Hello to all the foreign first time visitors of my beloved hometown! Davao city is more than just a haven for the Philippine Eagles. More than the regional capital of Mindanao or as simple as where you can sniff the epic stale-smelling, spiky Durian. The fruit which lots of my foreign friends hated and loved. The country’s largest city boasts an unspoiled vast of a classic panorama, apart from an island that nestles in front of the Mindanao’s capital. The city also offers traditional spots for foreign visitors who will enjoy Davao for the first time. After a delightful 6 years of work-hard, play-hard in Manila, I finally decided to fly back to my hometown to spend a week at the Little Hagimit Waterfalls. So the moment I got off the plane, I knew right away that the atmosphere has changed. Davao has definitely exhibited more of a touristy destination now than years ago. It’s been a while since the last time I have stepped a foot to where you can’t inhale polluted air.


It was timely that 2 months later, Dale Wennberg, my partner in crime who hails from Minnesota USA, made his first Philippine tour and joined me in my get-to-know Davao city-trotting. Frugality is a necessity, and it is as important as choosing a straightforward budget hotel that is accessible to the malls, restaurants, pharmacies, local stores and the list goes on. You can also check out online booking sites like Traveloka.com to search for accommodations in the city. Dale was able to get a good rate with Bagobo House Hotel. The place sits in the heart of Gov. Duterte street nearing the famous landmarks of the city, San Pedro, Roxas, and Palma Gil streets. Bagobo House Hotel is also surrounded by restaurants, a few steps off from a hospital, pharmacies, and just a few blocks away from People’s Park.

first time visitors

A Contemporary Dining Experience At Bistro Ni Tuding

Being a local and having to tour a Western buddy around the city was utterly exciting. For the most part of his 10-day vacation in Davao, we skipped the restaurants serving foreign cuisine. I introduced him to some of the most traditional places around the city. We both want to indulge but not splurge, so we picked a resto bar along the streets of San Pedro. We found ourselves in Bistro Ni Tuding, with the name itself, it’s easy to tell that they serve home-cooked meals. Their menu truly represents the traditional Filipino cuisine, a fusion of Kapangpangan and Davaoeno flavors. Their Hometown Salad (with smoked milkfish strips) that yields 2-3 persons, only 200 pesos. A single serving of Aligue rice (Crab fat rice) is only 50 pesos. They offer organic yogurt parfait special, which is only 100 pesos.That already includes your choice of toppings and flavor of liqueur.


The Classic Vibe Of San Pedro Street

What makes San Pedro street quite a fun street to cruise around for foreign first time visitors are the tons of stores selling an astonishing range of merchandise. It is perhaps the busiest street in Davao, but it isn’t going to be a surprise if you constantly dodge over slow-moving window shoppers. Moreover, food stalls are everywhere offering street food, just like the humongous rice cake we call Bibingka. Foreign tourists especially backpackers can feast their eyes with a bunch of very affordable shopping choices. Walking there reminded me of my student days wherein I spent hours under the sun hanging out near the municipal building, facing the San Pedro church. Dale was definitely enjoying his time checking out each store we pass by, the look on his face makes me laugh. But, I guess I would feel the same if I am in another country seeing stuff that the Philippines don’t have.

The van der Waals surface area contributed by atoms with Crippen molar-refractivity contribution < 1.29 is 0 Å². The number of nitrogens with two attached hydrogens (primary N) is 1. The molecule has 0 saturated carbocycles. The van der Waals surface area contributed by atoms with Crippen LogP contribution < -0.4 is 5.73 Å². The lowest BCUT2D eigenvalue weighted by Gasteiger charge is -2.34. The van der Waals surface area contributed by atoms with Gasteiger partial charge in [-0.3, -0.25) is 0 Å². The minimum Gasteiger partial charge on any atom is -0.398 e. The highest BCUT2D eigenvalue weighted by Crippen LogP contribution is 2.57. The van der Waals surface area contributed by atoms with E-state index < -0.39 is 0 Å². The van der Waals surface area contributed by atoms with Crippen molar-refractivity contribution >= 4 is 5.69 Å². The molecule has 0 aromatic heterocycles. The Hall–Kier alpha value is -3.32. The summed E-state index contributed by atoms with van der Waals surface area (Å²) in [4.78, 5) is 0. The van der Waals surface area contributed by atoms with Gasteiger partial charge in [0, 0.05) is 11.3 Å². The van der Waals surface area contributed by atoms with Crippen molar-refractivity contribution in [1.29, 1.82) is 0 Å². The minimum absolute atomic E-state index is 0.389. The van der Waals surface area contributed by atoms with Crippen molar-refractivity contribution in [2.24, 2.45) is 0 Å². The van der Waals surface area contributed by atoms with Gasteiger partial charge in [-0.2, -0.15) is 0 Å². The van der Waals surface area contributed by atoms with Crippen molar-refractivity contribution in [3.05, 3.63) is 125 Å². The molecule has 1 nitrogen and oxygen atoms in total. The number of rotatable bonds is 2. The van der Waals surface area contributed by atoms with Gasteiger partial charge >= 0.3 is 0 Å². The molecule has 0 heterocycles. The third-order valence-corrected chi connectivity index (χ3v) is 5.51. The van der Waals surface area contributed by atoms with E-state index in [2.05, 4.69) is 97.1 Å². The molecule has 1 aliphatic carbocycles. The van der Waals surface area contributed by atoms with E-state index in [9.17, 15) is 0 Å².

The Bankerohan Public Market

The oldest and the largest public market in Davao city and was even ranked by TripAdvisor as one of the best attractions in the country. If you like to feast your eyes to all the goodies from a pile of veggies, fruits, seafood, to various street food. There are tons of native handicrafts and a whole lot of interesting products. Absolutely vibrant and lively place to roam around. Whenever I had the chance to go to Bankerohan, I go to the streetfood section where you can smell the captivating native delicacies. I blogged about it years ago, Hello World! Meet My Favorite Philippine Sweets! This public market is often very crowded as soon as it opens at 3:00am. You’ll see lots of vehicles parking on the small streets for their shopping. And if you compare it to other public markets around the country, Bankerohan is clean. Yes, the floors can get damp and a little muddy. Bankerohan is just a few blocks away from San Pedro street. It is almost adjacent. Sadly, I have not taken Dale to Bankerohan because we were busy exploring other places.


Enthusiastic Smiles And Hospitality

The City of Davao is best known for the hospitable people. In San Pedro Church we met manong Leonel Morial Sr. He’s been selling various candles and religious figurines for over 25 years. Foreign visitors will also appreciate Davaoeno cabbies and also the vendors for the same impressive friendliness.  They earned a reputation for being honest and reputable service providers as reported by CNN early this year. Regardless of the routinary rigors of public transportation, Davaoeno cab drivers don’t rip off passengers. They return items that are left in the cab, and most importantly, they don’t take more than what shows on the auto fare meter. Even if your change is just a few cents, they will return the exact change.


The hot weather in Davao City can sometimes be an adjustment for foreign first-time visitors from cold countries. Dale enjoyed strolling around the streets for an entire day, didn’t even notice his neck and cheeks turning ruddy. He was quite amused of the ”ice cream-on-wheels but not as ice cream trucks.” The ice cream men or what we call “manong sorbeteros” are found almost everywhere in Davao city.
Curious? Let’s go!